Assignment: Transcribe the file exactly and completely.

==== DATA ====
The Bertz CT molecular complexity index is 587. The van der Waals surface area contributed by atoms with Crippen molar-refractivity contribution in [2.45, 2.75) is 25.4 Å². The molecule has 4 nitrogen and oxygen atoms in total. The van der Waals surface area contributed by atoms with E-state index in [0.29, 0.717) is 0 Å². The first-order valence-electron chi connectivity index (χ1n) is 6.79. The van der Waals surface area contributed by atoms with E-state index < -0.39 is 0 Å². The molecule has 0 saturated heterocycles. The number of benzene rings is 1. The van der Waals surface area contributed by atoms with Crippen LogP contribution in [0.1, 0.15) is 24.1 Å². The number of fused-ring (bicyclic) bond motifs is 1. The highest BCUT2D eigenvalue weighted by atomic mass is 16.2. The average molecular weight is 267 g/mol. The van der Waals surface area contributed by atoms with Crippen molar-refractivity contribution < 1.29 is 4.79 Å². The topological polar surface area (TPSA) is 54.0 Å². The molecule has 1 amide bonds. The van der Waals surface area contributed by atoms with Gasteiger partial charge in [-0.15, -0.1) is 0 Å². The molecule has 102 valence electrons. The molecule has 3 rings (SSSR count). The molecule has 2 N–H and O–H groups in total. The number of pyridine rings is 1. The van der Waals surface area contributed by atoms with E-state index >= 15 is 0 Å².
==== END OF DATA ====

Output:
The Bertz CT molecular complexity index is 587. The van der Waals surface area contributed by atoms with Crippen molar-refractivity contribution in [2.45, 2.75) is 25.4 Å². The molecule has 4 nitrogen and oxygen atoms in total. The van der Waals surface area contributed by atoms with E-state index in [0.29, 0.717) is 0 Å². The first-order valence-electron chi connectivity index (χ1n) is 6.79. The van der Waals surface area contributed by atoms with E-state index < -0.39 is 0 Å². The molecule has 0 saturated heterocycles. The number of benzene rings is 1. The van der Waals surface area contributed by atoms with Crippen LogP contribution in [0.1, 0.15) is 24.1 Å². The number of fused-ring (bicyclic) bond motifs is 1. The highest BCUT2D eigenvalue weighted by atomic mass is 16.2. The average molecular weight is 267 g/mol. The van der Waals surface area contributed by atoms with Crippen molar-refractivity contribution < 1.29 is 4.79 Å². The topological polar surface area (TPSA) is 54.0 Å². The molecule has 1 amide bonds. The van der Waals surface area contributed by atoms with Gasteiger partial charge in [-0.15, -0.1) is 0 Å². The molecule has 102 valence electrons. The molecule has 3 rings (SSSR count). The molecule has 2 N–H and O–H groups in total. The number of pyridine rings is 1. The van der Waals surface area contributed by atoms with E-state index >= 15 is 0 Å².